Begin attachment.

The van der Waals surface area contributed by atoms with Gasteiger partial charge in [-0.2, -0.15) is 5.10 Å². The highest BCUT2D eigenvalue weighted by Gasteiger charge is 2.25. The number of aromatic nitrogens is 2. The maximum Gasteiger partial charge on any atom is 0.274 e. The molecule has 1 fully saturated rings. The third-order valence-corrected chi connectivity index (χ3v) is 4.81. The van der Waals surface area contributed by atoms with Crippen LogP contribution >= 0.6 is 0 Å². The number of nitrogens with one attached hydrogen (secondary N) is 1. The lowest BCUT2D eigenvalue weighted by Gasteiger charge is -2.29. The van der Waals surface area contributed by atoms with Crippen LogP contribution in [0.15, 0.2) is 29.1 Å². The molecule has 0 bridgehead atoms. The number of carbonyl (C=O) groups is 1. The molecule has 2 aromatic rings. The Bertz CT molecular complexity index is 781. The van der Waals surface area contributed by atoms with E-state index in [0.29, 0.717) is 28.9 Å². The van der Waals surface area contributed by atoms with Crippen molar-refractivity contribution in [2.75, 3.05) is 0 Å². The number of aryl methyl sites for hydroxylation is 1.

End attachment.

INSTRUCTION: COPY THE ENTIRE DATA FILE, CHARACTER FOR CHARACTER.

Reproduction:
The van der Waals surface area contributed by atoms with Gasteiger partial charge in [-0.2, -0.15) is 5.10 Å². The highest BCUT2D eigenvalue weighted by Gasteiger charge is 2.25. The number of aromatic nitrogens is 2. The maximum Gasteiger partial charge on any atom is 0.274 e. The molecule has 1 fully saturated rings. The third-order valence-corrected chi connectivity index (χ3v) is 4.81. The van der Waals surface area contributed by atoms with Crippen LogP contribution >= 0.6 is 0 Å². The number of nitrogens with one attached hydrogen (secondary N) is 1. The lowest BCUT2D eigenvalue weighted by Gasteiger charge is -2.29. The van der Waals surface area contributed by atoms with Crippen LogP contribution in [0.15, 0.2) is 29.1 Å². The molecule has 0 bridgehead atoms. The number of carbonyl (C=O) groups is 1. The molecule has 2 aromatic rings. The Bertz CT molecular complexity index is 781. The van der Waals surface area contributed by atoms with E-state index in [0.29, 0.717) is 28.9 Å². The van der Waals surface area contributed by atoms with Crippen molar-refractivity contribution in [2.75, 3.05) is 0 Å². The number of aryl methyl sites for hydroxylation is 1.